Barrett’s Dottled Beauty is what you get when you cross a Kitchen Cynic with a Pefkin. Nursing an obsession equally with Syd Barrett and lepidoptera, Alan Davidson and Gayle Brogan formed this duo in 2016, playing semi-improvised experimental folk, informed by their shared interest in nature, folk song and noise. “siren-esque psalms quietly stare, seduce and enchant, beguilement doesn’t begin to touch it, ghostly drone mosaics, which arrive trimmed in classicist vintage whose lineage ripples to a dawning of time whilst sonically balanced on a finite point located somewhere between the primordial psych folk utterance’s of Alphane Moon, Ghost, Our glassie Azoth and the bewitching trips of George Harrison’s ‘Blue Jay Way’. Their second album released in a limited edition of 80 in individually collaged sleeves is long sold out.
Pefkin is the alter ego of Gayle Brogan, one half of Glaswegian vintage synth duo Electroscope and ex-proprietor of the Boa Melody Bar mail order. She has been recording as Pefkin since 1999 and released albums on Morc, Wild Silence, Reverb Worship, Pseudoarcana, etc.
More recently she has been recording with the Kitchen Cynics’ Alan Davidson under the name Barrett’s Dottled Beauty, creating psych-folk hymnals inspired by a mutual love of folk songs and nature, and has been recording with United Bible Studies. On her own Gayle creates a dreamy rural psychedelia from looped vocals, guitar, analogue synth and violin and has received comparisons to Coil, Popul Vuh and Nico. She has just released a new album “Final Instar” inspired by moths on Siren Wire and an 8″ lathe cut on Sonido Polifonico.
Gayle played at last year’s Listen to the voice of Fire as part of Electroscope, and I couldn’t wait to have her back-prodigious and inspiring, slightly odd name Pefkin but come and check out this mesmerising psychedelia.
This project is supported by Daiwa Anglo Japanese Foundation and the Great Britain Sasakawa Foundation .
The pitch was to make a new piece of sound work, based on the Japanese ceramics contained in the Aberystwyth University School of Art. And to bring experimental and improvising artists together with Toshimaru Nakamura who makes his Welsh debut here in Aberystwyth in 2018-a few weeks away now!
You can see my trace here in this photo which I snapped, visiting by chance, at Fitzwilliam College, Cambridge before Christmas. The pitch had been made at this point but there was someting very pleasing about seeing this particualar example.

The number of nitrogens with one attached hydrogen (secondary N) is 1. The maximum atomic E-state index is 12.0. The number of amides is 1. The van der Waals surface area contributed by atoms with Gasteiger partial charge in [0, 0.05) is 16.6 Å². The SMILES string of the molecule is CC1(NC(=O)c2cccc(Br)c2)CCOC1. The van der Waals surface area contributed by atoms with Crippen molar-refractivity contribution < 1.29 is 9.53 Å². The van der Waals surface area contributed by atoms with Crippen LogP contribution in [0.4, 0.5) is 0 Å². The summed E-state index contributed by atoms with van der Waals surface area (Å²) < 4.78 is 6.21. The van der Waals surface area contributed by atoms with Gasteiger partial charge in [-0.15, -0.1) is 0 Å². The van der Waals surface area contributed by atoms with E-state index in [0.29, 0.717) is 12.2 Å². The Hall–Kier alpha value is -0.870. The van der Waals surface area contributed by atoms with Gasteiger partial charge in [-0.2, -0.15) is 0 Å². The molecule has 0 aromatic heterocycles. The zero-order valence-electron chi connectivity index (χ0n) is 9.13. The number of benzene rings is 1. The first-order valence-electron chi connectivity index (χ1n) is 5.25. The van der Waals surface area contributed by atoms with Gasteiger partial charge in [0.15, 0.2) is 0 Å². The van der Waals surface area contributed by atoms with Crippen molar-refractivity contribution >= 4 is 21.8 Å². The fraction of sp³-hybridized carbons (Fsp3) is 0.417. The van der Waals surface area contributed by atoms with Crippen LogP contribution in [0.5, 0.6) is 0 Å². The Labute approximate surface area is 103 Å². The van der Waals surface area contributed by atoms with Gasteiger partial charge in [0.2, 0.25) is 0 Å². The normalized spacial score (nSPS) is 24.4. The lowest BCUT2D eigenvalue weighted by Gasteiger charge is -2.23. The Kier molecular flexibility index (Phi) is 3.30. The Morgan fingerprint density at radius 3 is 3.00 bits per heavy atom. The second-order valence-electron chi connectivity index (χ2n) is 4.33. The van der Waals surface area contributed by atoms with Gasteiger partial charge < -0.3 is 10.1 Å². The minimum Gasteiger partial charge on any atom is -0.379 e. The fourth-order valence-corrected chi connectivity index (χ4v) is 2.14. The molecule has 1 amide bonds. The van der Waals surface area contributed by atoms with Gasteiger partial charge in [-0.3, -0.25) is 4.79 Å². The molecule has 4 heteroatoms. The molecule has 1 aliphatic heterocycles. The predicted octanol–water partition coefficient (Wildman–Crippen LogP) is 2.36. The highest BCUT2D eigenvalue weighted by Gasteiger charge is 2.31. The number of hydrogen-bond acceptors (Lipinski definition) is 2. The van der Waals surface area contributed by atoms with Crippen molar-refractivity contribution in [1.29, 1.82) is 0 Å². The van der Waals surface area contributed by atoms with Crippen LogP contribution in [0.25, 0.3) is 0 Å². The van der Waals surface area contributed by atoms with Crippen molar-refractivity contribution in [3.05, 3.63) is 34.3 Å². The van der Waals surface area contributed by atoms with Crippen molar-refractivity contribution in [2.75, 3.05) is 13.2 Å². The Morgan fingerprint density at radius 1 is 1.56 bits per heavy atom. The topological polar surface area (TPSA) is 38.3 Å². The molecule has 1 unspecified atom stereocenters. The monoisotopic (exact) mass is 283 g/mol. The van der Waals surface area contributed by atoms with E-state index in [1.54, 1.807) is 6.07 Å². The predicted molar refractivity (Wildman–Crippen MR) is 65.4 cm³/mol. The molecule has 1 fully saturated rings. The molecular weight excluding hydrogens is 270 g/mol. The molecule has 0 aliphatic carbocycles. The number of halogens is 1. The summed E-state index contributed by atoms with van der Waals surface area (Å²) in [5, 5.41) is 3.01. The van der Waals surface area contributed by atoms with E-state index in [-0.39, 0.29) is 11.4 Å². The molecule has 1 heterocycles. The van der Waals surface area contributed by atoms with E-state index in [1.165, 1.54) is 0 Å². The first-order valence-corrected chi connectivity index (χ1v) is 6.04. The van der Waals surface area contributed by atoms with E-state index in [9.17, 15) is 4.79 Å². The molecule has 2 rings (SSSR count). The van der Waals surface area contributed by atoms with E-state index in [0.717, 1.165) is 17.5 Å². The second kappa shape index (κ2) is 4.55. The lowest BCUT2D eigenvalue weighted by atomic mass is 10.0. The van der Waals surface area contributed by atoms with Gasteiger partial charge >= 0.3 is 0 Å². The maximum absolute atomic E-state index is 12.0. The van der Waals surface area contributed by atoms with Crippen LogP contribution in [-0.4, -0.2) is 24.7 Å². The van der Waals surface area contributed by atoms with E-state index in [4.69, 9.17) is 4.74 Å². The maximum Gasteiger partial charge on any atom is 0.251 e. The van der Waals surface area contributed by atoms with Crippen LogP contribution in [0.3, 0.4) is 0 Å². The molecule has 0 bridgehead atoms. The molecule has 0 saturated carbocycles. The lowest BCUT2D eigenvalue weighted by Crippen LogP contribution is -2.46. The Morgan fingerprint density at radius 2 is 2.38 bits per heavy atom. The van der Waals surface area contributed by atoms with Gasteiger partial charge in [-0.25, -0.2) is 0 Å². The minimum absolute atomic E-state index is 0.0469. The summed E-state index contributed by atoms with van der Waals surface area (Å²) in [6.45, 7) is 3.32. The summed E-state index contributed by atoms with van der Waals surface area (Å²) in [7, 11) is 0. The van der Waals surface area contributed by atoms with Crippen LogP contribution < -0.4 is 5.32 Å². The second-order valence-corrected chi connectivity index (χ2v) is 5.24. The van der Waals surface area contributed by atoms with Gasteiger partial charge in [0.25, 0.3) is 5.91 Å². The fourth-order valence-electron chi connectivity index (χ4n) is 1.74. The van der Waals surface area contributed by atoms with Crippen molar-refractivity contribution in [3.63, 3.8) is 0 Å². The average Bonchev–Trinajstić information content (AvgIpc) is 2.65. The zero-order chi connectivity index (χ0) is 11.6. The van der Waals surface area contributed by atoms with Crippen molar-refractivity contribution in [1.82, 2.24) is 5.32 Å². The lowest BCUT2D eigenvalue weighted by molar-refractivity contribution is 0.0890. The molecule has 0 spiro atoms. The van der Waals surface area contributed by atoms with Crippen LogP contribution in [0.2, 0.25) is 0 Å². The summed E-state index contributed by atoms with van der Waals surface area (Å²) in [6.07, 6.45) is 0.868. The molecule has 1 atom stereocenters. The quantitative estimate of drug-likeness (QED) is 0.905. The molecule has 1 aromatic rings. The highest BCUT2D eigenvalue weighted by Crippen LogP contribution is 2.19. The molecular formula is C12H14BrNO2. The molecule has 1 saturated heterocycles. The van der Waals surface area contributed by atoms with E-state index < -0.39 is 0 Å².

Kyokusul no en i is a song reading festival conducted in Spring (currently held on the first Sunday of March at the Dazaifu shrine), where poets compete in their skills to create an original verse before a Japanese wine-cup which has been placed over-stream passes through its strecth on a narrow river branch. Historically, this festival was believed to have been held by the high-court members of classical China from 300 BC as a festival to wash away the impurities of spirit. It became popular in Japan from around the Heian period (794-1868).
This provided me with a burst of confidence in the project which would see several improvisers collaborating with Toshimaru Nakamura. Each would select an item from the collection and this be the basis of the ‘object score’. Amongs the collaborators are: Rhodri Davies, Greg Bevan (film) Adrew Leslie Hooker, Jenn Kirby, Mary Jacob (poet), Ed Wright, Dafydd Roberts & Toshimaru Nakamura.
With a few weeks now to run each of the collaborators choose an item from the collection to work with/respond to. With a bit of luck-respondents respond speedily (albeit at short notice) collaborator items will form the basis of an exhibition at the Aberystwyth Arts Centre in March.
So the idea now is to begin to capture some words and document some of the process.
I have not decided which pot i will use, but one of the best things already has been becoming aware of just how much we have in the collections and its quality and diversity inspires.
I started -re reading Barthes’ Empire of Signs as a prelude to this project and even though this is not of istelf a research project, finding contexts and texts about this process is something I will try and capture as well-but as I am in haste this may all come afterwards. I come from a point of naievety so you may provide links and text that I should refer to. Especially around creating object and graphic scores, Barthes, improvisation and sonification.